“While electric cars are one alternative possibility to combustion engines, I believe structural changes in cities, such as relaxing zoning regulations, are just as important. Dense cities are environmentally-friendly cities.”
At EPIC, Brian worked on three main projects. In one, he gathered data for a working paper that uses underground geological characteristics to determine the local economic impacts of fracking. The other two projects focused on energy efficiency programs.
While he’s attracted to “the sheer gravitas of energy problems,” Brian has always had a broad interest in public policy. To him, policy and energy problems intertwine.
“Something that I had not fully appreciated before coming here was that although technological innovation will play an enormous role in climate change mitigation, the right energy policies can have massive cost implications in the meantime.”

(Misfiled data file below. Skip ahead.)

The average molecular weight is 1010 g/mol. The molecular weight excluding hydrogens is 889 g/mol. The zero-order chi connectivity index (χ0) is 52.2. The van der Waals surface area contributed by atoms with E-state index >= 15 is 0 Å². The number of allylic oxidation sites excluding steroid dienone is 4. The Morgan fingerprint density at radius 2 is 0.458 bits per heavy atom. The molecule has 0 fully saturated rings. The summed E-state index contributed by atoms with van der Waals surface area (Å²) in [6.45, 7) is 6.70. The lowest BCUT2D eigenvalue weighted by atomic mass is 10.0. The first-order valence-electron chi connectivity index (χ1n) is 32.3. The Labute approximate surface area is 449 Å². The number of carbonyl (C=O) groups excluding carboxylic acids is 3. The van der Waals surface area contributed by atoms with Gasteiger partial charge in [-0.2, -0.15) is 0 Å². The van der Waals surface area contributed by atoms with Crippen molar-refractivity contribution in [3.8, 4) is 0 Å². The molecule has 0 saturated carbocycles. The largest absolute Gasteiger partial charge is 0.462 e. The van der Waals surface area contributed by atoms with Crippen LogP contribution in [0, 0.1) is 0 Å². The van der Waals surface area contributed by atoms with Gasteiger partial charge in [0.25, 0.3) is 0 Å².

There are two major qualities about EPIC that drew Brian in: a world-class group of researchers on energy and the environment and its uniqueness where researchers strive to write informative papers for policy-makers.
“Although a lot of institutions do this, I believe EPIC is a leader in this pack.”
He hoped to learn a lot about the research process and to explore his own research interests in greater depth. Particularly, he says: “I would like to continue exploring the development of walkable cities and its potential impact on climate change.”
While a Pre-Doctoral fellow at EPIC, Radhika worked on the Social Cost of Carbon project which is aimed at providing a global assessment of climate change impacts.